An upside-down loan is a loan balance that exceeds the market value of your car or home. In other words, you owe more than you own. This often happens when something you buy with debt loses value faster than you pay down the loan balance.
Learn the details behind getting upside down on a loan and how to solve the problem.
Upside-Down Auto Loans
With most standard auto loans, you pay down your loan balance over a set period of time. A portion of each monthly payment goes toward interest costs, and the remainder goes toward the loan balance. Eventually, you pay off the car loan balance entirely. This process is called amortization.
Auto loans can go upside down when the vehicle loses value faster than you pay down the loan balance. For example, a brand new car might cost $25,000. A few years later, it might only be worth $15,000 (cars tend to lose their value quickly). If you still owe more than $15,000 on your auto loan at that point, you have an upside-down car loan. If you were to sell the vehicle, you might have to pay money—by writing a check, for example—since you may only be able to get $15,000 for it, but owe more than that on the loan.
To avoid this problem, you need to pay down the loan (or have it amortize) faster than the vehicle loses value.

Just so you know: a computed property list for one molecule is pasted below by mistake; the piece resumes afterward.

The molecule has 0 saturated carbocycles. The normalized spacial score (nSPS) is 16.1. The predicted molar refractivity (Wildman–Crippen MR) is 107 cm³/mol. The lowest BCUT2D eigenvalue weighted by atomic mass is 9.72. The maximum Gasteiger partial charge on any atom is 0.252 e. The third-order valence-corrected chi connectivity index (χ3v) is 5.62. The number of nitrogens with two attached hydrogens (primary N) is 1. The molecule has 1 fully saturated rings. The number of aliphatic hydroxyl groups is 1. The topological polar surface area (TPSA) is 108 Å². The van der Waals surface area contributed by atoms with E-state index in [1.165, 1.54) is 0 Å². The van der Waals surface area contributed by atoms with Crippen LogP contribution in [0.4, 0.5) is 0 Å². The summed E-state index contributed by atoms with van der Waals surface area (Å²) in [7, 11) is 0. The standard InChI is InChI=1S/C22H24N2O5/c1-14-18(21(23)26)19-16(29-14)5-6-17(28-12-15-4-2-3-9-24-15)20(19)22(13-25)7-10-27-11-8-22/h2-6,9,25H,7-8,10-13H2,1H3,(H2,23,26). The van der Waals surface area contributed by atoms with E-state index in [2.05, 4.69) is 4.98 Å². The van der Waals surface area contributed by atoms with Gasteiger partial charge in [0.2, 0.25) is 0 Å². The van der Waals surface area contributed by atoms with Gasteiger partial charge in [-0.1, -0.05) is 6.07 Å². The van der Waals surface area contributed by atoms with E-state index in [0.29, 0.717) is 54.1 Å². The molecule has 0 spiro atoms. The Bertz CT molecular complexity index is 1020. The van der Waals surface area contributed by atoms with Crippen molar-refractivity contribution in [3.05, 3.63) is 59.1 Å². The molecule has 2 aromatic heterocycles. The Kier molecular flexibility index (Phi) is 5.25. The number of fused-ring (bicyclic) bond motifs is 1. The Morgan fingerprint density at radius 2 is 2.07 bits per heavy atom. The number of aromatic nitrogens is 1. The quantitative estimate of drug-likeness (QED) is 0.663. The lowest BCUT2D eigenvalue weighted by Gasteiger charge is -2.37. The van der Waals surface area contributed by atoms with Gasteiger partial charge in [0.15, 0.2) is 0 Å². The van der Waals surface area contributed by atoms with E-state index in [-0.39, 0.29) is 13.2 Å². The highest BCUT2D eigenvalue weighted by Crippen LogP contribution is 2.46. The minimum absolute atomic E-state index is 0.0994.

When it comes to buying a car, the rule of thumb is that it’s best to get a loan that lasts four years. Longer terms—like six- and seven-year loans—can help keep monthly payments low, but you risk being upside down toward the end of your loan.
Upside-Down Home Loans or Underwater Mortgages
Most people expect property values to rise over long periods of time, but that’s not always the case. Home values can fall for a variety of reasons. Major economic events like a recession can cause homes to lose value, and local factors can impact smaller areas. Even an individual home in a strong market can lose value if there are structural problems or other issues unique to that property. If your home’s value drops, and you owe more on your mortgage than the property is worth, you’ll be upside down on that home loan.